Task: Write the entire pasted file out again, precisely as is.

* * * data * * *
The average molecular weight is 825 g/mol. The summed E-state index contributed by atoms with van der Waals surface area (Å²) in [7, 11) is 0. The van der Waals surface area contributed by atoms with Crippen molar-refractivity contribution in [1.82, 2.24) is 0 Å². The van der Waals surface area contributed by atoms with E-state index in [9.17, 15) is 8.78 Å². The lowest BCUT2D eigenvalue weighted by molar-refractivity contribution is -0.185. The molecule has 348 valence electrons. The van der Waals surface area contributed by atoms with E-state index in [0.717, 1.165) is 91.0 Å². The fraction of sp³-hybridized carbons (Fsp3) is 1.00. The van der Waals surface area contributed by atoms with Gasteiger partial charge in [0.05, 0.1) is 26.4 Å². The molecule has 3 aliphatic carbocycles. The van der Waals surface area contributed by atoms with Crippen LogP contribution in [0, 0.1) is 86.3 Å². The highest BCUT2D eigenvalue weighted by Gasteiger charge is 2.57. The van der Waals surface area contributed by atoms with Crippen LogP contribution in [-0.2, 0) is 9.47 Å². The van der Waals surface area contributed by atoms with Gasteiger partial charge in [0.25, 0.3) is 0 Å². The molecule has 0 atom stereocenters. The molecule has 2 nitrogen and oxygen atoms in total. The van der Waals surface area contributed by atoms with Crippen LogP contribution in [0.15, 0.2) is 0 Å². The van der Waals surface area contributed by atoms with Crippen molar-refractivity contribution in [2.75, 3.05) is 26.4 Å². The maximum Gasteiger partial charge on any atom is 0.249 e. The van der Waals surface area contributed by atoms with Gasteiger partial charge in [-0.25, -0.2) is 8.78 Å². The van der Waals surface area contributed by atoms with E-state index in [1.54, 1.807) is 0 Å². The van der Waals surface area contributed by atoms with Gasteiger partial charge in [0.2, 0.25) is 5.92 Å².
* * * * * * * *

The average molecular weight is 825 g/mol. The summed E-state index contributed by atoms with van der Waals surface area (Å²) in [7, 11) is 0. The van der Waals surface area contributed by atoms with Crippen molar-refractivity contribution in [1.82, 2.24) is 0 Å². The van der Waals surface area contributed by atoms with E-state index in [9.17, 15) is 8.78 Å². The lowest BCUT2D eigenvalue weighted by molar-refractivity contribution is -0.185. The molecule has 348 valence electrons. The van der Waals surface area contributed by atoms with E-state index in [0.717, 1.165) is 91.0 Å². The fraction of sp³-hybridized carbons (Fsp3) is 1.00. The van der Waals surface area contributed by atoms with Gasteiger partial charge in [0.05, 0.1) is 26.4 Å². The molecule has 3 aliphatic carbocycles. The van der Waals surface area contributed by atoms with Crippen LogP contribution in [0, 0.1) is 86.3 Å². The highest BCUT2D eigenvalue weighted by Gasteiger charge is 2.57. The van der Waals surface area contributed by atoms with Crippen LogP contribution in [-0.2, 0) is 9.47 Å². The van der Waals surface area contributed by atoms with Gasteiger partial charge in [0.25, 0.3) is 0 Å². The molecule has 0 atom stereocenters. The molecule has 2 nitrogen and oxygen atoms in total. The van der Waals surface area contributed by atoms with Crippen LogP contribution in [0.15, 0.2) is 0 Å². The van der Waals surface area contributed by atoms with Crippen molar-refractivity contribution in [2.75, 3.05) is 26.4 Å². The maximum Gasteiger partial charge on any atom is 0.249 e. The van der Waals surface area contributed by atoms with Gasteiger partial charge in [-0.25, -0.2) is 8.78 Å². The van der Waals surface area contributed by atoms with E-state index in [1.54, 1.807) is 0 Å². The van der Waals surface area contributed by atoms with Gasteiger partial charge in [0.2, 0.25) is 5.92 Å².